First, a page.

When you open a PDF file and the application tells you that there are missing fonts, you know that there’s trouble ahead. Not only will the PDF not display properly on screen, you can also forget about getting a print that looks the way the creator of the file intended. But, luckily for you, you’re not the first person to come across the problem of missing fonts in PDFs.
This article explains why missing fonts occur and how you can fix the problem in a jiffy!
Some fonts have a right to go missing
The problem of missing fonts usually occurs when a PDF contains fonts that are subject to licensing restrictions. When the creator of a PDF has purchased the rights to use these so-called proprietary fonts, the PDF will look just fine on the screen. But unless the end user of the PDF file has also purchased the fonts, they will find themselves unable to view or print them.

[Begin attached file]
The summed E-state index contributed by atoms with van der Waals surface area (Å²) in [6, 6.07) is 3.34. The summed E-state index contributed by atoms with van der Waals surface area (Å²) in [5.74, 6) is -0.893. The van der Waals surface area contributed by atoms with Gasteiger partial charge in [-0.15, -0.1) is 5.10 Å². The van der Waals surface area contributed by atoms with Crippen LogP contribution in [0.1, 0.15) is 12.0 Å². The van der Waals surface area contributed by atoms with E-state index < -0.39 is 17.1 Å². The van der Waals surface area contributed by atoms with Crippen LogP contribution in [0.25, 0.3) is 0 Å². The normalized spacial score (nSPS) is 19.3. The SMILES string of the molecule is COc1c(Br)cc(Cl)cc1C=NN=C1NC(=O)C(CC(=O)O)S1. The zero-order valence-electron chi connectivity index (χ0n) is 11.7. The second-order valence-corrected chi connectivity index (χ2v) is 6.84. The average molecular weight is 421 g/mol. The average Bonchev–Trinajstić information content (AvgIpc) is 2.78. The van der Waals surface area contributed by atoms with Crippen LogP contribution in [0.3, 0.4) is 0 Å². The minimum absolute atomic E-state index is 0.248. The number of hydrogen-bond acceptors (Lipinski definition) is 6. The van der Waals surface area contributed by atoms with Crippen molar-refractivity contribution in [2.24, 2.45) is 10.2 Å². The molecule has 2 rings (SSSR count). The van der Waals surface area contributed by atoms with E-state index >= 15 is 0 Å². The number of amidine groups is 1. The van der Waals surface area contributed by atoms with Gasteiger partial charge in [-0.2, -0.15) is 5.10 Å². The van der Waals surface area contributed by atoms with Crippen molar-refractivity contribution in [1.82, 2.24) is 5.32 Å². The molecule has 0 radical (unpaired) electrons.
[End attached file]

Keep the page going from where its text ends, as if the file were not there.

PDF settings are controlled at the time when a PDF file is exported or saved. Depending on which engine is used to produce a PDF file, different options may be available for font handling, for example, sub-setting below a certain percentage or even specifically not embedding certain fonts included in a predefined list.
Many applications also include options to produce a PDF file based on industry standards, such as PDF/X, which states that all fonts must be embedded, otherwise the PDF file will not be produced.
Continuing to work with a non-embedded font
When fonts ‘go missing’ in a PDF, the end user can choose to allow the application to substitute the missing fonts with an open-source font or some other font they have installed on their computer. The PDF can then be viewed and printed, but the layout will most probably look ‘off’. If a proper format is paramount, it’s best to use a different approach, as mentioned below.
Embedding fonts in PDF files
Another option is asking the creator to embed all fonts they used in the PDF file or (and this is even easier) have PitStop Pro check your PDF files before you print. PitStop automatically embeds all fonts from the cloud using the Monotype Baseline service. If you don’t want to buy the font, PitStop Pro can also convert it into outlines.